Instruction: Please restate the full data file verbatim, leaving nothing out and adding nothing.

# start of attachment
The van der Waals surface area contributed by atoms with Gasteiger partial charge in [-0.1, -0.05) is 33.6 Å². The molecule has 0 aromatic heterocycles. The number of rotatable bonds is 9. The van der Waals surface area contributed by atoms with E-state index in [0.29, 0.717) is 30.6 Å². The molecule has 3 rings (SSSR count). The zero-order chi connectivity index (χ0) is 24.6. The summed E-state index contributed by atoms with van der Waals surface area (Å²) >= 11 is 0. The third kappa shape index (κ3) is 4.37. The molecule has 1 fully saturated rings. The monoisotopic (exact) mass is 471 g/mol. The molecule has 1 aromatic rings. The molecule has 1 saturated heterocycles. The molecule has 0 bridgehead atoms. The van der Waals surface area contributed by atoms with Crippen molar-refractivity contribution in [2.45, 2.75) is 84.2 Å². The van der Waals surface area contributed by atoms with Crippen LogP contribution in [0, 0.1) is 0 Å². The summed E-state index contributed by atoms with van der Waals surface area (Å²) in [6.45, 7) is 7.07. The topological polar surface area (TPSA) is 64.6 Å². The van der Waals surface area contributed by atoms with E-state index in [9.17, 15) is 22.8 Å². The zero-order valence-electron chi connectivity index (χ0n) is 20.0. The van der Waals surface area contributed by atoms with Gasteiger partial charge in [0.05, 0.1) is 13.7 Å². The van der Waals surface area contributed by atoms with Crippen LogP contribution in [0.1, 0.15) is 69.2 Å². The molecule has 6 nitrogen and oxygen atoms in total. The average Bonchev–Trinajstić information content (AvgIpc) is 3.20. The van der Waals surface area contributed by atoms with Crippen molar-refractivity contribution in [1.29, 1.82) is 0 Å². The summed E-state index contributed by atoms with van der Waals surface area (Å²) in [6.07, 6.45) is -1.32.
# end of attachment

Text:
The van der Waals surface area contributed by atoms with Gasteiger partial charge in [-0.1, -0.05) is 33.6 Å². The molecule has 0 aromatic heterocycles. The number of rotatable bonds is 9. The van der Waals surface area contributed by atoms with E-state index in [0.29, 0.717) is 30.6 Å². The molecule has 3 rings (SSSR count). The zero-order chi connectivity index (χ0) is 24.6. The summed E-state index contributed by atoms with van der Waals surface area (Å²) >= 11 is 0. The third kappa shape index (κ3) is 4.37. The molecule has 1 fully saturated rings. The monoisotopic (exact) mass is 471 g/mol. The molecule has 1 aromatic rings. The molecule has 1 saturated heterocycles. The molecule has 0 bridgehead atoms. The van der Waals surface area contributed by atoms with Crippen molar-refractivity contribution in [2.45, 2.75) is 84.2 Å². The van der Waals surface area contributed by atoms with Crippen LogP contribution in [0, 0.1) is 0 Å². The summed E-state index contributed by atoms with van der Waals surface area (Å²) in [6.45, 7) is 7.07. The topological polar surface area (TPSA) is 64.6 Å². The van der Waals surface area contributed by atoms with E-state index in [9.17, 15) is 22.8 Å². The zero-order valence-electron chi connectivity index (χ0n) is 20.0. The van der Waals surface area contributed by atoms with Gasteiger partial charge in [0.05, 0.1) is 13.7 Å². The van der Waals surface area contributed by atoms with Crippen LogP contribution in [0.1, 0.15) is 69.2 Å². The molecule has 6 nitrogen and oxygen atoms in total. The average Bonchev–Trinajstić information content (AvgIpc) is 3.20. The van der Waals surface area contributed by atoms with Crippen molar-refractivity contribution in [1.29, 1.82) is 0 Å². The summed E-state index contributed by atoms with van der Waals surface area (Å²) in [6.07, 6.45) is -1.32.